Every few years the debate over reforming Islam bubbles up from the depths of a culture that largely censors any suggestion that Islam needs reforming.
But Islam does not exist apart from Muslims. It is not an abstract entity that can be changed without changing its followers. And if Islam has not changed, that is because Muslims do not want it to.
Mohammed and key figures in Islam provided a template, but that template would not endure if it did not fit the worldview of its worshipers. Western religions underwent a process of secularization to align with what many saw as modernity leading to a split between traditionalists and secularists.
The proponents of modernizing Islam assume that it didn’t make the jump because of Saudi money, fundamentalist violence and regional backwardness. These allegations are true, but also incomplete.
If modernizing Islam really appealed to Muslims, it would have taken off, at least in the West, despite Saudi money and Muslim Brotherhood front groups. These elements might have slowed things down, but a political or religious idea that is genuinely compelling is like a rock rolling down a hill.
It’s enormously difficult to stop.
Muslim modernization in the West has been covertly undermined by the Saudis and the Muslim Brotherhood, but for the most part it has not been violently suppressed.
It suffers above all else from a lack of Muslim interest.
Muslims don’t spend much time fuming over a progressive mosque that allows gay members or lets women lead prayers. Such places occasionally exist and remain obscure. They don’t have to be forcibly shut down because they never actually take off. The occasional death threat and arson might take place and the average ISIS recruit would happily slaughter everyone inside, but even he has bigger fish to fry.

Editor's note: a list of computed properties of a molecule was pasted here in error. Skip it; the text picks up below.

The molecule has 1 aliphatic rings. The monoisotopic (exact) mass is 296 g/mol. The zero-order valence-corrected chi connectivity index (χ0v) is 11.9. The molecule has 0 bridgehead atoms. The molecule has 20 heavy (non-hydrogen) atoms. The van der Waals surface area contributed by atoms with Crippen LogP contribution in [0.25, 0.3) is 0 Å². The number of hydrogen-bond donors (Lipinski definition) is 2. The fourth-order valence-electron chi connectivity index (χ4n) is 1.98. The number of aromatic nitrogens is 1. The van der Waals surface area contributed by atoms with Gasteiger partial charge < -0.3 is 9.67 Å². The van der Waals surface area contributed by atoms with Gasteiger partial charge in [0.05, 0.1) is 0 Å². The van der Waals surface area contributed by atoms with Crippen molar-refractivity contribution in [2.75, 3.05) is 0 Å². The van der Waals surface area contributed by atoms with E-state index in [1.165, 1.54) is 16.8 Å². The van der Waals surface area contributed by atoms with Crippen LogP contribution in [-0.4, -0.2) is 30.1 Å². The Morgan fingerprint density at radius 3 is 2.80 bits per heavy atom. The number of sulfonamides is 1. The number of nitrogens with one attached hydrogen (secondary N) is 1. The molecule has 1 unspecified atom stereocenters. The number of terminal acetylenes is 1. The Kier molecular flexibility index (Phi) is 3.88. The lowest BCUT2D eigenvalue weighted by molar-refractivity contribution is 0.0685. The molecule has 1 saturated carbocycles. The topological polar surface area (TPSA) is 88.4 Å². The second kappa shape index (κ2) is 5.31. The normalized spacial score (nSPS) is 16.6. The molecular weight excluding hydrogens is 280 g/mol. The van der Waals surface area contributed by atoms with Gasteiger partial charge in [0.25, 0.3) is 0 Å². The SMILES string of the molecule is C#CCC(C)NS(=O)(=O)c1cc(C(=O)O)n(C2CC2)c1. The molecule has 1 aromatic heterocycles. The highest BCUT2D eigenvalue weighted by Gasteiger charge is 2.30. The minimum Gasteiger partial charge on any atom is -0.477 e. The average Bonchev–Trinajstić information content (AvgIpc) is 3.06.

The best evidence that Muslim modernization has failed is that even the angriest Muslims don’t take it very seriously as a threat. The sorts of people who believe that Saddam Hussein was a CIA agent or that Israel is using eagles as spies have trouble believing modernizing Islam will ever be much of a problem.
They know instinctively that it will never work. Instead Muslims are far more threatened by a cartoon mocking their prophet for reasons that go to the heart of what is wrong with their religion.
Islam is not an idea. It is a tribe.
Talking about reforming the words of Islam is an abstraction. Islam did not begin with a book. It began with clan and sword. Even in the modern skyscraper cities of the West, it remains a religion of the clan and the sword.
The left has misread Islamic terrorism as a response to oppression when it is actually a power base. It is not the poor and downtrodden who are most attracted to the Jihad. Instead it is the upper classes. Bin Laden wasn’t a pauper and neither are the Saudis or Qataris. Islamic terrorism isn’t a game for the poor. It becomes the thing to do when you’re rich enough to envy the neighbors. It’s a tribal war.
To reform Islam, we can’t just look at what is wrong with the Koran or the Hadiths. We have to ask why these tribal calls for violence and genocide, for oppression and enslavement, appealed to Muslims then and why they continue to appeal to Muslims today. The modernizers assume that Western Muslims would welcome a reformation of Islam. They are half right. The reformation that they are welcoming is that of the Wahhabis trying to return it to what it was. It’s hard to deny that ISIS touches something deep within Muslims. The gay-friendly mosques don’t.
Understanding Islam only in terms of the Koran makes it seem as if Muslims are unwillingly trapped by a tyranny of the text, when the text is actually their means of trapping others into affirming their identity.